Before newly knighted architect Sir David Adjaye became a globally renowned designer of civic and cultural buildings—most recently the National Museum of African American History and Culture that sits like an inverted ziggurat on the National Mall—he made his name designing residences and work spaces for artists. One of those projects, a studio for Lorna Simpson and James Casebere in Brooklyn, was the London architect’s first completed building in America.
“When we were introduced to David, his practice was already shifting toward larger public commissions, and we weren’t sure he would be interested in doing a small residential-type building,” recounts Simpson (who is no longer married to Casebere). “Later we met him in the Giardini, at the Venice Biennale, and he kind of said, ‘Okay, here’s what it’s going to look like,’ and he drew it on a napkin. It evolved from there, and we had a budget but we gave him full rein.”
The four-story studio, a crisp gray-concrete structure featuring a strikingly patterned dark-polymer front façade, was completed in 2006. A decade on, the building is now used exclusively by Simpson, and its purpose has evolved. “A lot of my work up until the last three years was created in this building,” explains Simpson, seated in the studio’s dining area across from a self-portrait by the legendary Cameroonian photographer Samuel Fosso. These days Simpson uses another location nearby as her primary artmaking space, freeing up the Adjaye building for offices and meeting areas, presentation galleries, and a place to reflect upon works in progress.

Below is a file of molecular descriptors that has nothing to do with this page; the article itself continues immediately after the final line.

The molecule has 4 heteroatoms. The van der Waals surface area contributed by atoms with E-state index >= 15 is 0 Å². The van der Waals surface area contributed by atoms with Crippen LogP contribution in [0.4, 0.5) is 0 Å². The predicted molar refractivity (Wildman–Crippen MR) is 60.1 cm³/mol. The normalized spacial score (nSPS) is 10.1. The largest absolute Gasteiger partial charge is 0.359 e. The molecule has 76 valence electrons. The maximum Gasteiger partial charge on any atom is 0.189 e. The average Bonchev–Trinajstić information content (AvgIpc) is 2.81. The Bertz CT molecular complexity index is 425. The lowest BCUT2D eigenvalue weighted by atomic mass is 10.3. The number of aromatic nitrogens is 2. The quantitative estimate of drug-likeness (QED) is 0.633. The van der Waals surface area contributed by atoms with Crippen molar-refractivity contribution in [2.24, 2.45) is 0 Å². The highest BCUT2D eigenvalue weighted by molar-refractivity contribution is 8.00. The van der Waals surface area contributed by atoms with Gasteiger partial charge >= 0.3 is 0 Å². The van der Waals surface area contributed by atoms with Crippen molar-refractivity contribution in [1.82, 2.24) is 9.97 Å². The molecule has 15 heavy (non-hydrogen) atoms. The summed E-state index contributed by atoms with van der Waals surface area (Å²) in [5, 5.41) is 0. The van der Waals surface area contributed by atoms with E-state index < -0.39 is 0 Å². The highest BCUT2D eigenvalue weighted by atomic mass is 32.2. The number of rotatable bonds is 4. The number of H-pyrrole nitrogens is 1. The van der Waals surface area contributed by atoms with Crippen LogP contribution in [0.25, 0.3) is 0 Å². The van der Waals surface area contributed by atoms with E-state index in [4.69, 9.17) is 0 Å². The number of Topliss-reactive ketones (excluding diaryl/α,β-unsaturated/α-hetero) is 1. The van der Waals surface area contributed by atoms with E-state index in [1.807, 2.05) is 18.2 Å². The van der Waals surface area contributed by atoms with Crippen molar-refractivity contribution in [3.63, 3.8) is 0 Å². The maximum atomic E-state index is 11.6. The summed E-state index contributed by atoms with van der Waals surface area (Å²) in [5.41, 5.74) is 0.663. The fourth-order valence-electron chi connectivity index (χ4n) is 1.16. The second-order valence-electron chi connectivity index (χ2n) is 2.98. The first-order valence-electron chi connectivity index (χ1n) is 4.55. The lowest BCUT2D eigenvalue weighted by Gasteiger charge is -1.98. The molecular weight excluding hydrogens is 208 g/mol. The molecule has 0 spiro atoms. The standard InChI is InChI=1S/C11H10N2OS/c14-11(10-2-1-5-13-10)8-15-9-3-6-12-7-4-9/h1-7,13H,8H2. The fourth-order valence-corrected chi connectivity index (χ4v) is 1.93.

Simpson works in a variety of mediums, but she is best known for her photography-based conceptual pieces that use images of African-American women to deconstruct issues around race, gender, and identity—often with an undeniable lyricism. An influential figure in the art world for more than a quarter-century, she was the first African-American woman to show at the Venice Biennale, in 1990, and she was given an acclaimed solo exhibition at New York’s Museum of Modern Art the same year. Shows around the world followed, the latest of which is “Lorna Simpson: Hypothetical?,” on view through August 7 at the Fisher Landau Center for Art in Queens.